Critics of major hospital mergers say they have a history of driving up health care costs, as big health systems use their marketplace leverage to get higher rates from insurers.
“An increase in (hospital) consolidation leads to an increase in prices,” said Sujoy Chakravarty, a professor at the Rutgers Center for State Health Policy.
Chakravarty cited a 2012 research analysis by the Robert Wood Johnson Foundation that concluded hospital consolidation generally results in higher prices.
“And those increases in prices will ultimately translate into increases in premiums for consumers,” he said.
That’s a viewpoint David Knowlton, president of the New Jersey Health Care Quality Institute, can appreciate.
“Can hospitals do wonderful things by combining, can they spread the administrative burden and save money? Absolutely,” he said.
But, he said, mergers become anticompetitive if the big health care system says to the insurer: “We won’t negotiate unless you meet our terms, because we’ve sucked up most of the covered lives” in a particular territory.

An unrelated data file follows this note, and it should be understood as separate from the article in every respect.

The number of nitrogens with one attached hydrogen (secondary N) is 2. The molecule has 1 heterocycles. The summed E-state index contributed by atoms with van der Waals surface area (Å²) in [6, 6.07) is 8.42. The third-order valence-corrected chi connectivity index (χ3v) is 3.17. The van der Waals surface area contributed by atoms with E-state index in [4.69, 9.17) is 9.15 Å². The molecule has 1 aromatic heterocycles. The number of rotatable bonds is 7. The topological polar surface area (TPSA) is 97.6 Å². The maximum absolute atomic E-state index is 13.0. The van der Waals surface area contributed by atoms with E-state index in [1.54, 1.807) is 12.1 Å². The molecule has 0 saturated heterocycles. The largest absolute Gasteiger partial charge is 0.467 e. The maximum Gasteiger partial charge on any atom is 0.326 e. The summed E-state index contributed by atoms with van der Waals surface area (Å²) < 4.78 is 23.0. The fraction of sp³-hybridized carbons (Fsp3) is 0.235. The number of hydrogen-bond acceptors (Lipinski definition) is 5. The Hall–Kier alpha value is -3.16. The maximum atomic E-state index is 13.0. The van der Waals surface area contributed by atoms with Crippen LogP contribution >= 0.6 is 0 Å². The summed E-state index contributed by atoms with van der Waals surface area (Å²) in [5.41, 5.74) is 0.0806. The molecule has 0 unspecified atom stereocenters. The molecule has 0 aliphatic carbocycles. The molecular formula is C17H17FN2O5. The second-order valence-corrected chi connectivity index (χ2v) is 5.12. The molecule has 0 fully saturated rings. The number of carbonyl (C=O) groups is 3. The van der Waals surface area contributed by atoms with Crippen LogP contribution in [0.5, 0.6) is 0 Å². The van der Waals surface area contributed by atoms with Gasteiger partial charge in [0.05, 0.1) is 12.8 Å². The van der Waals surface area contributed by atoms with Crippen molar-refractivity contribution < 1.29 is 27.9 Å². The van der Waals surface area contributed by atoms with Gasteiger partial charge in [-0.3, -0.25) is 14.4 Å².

“It is hard to find the proper balance,” he said.
Ward Sanders, president of the health insurer trade group the New Jersey Association of Health Plans, said the efficiencies of larger health care systems are overshadowed by higher prices. “Plans and consumers want to pay based on value and quality, not the size of the entity or the volume of procedures,” he said.
Princeton University professor Uwe Reinhardt, a leading health care economist, said hospitals should face limits on price increases. Specifically, he’d tie increases to the consumer price index for at least five years.
“Every hospital consolidation that has ever been proposed has been justified on the grounds that it will increase efficiency, lower the cost of producing hospital care and therefore lower prices, or keep them in check,” Reinhardt said. “Yet a huge body econometric literature suggests that other things being equal, hospital consolidation has pushed up the prices hospitals charge.”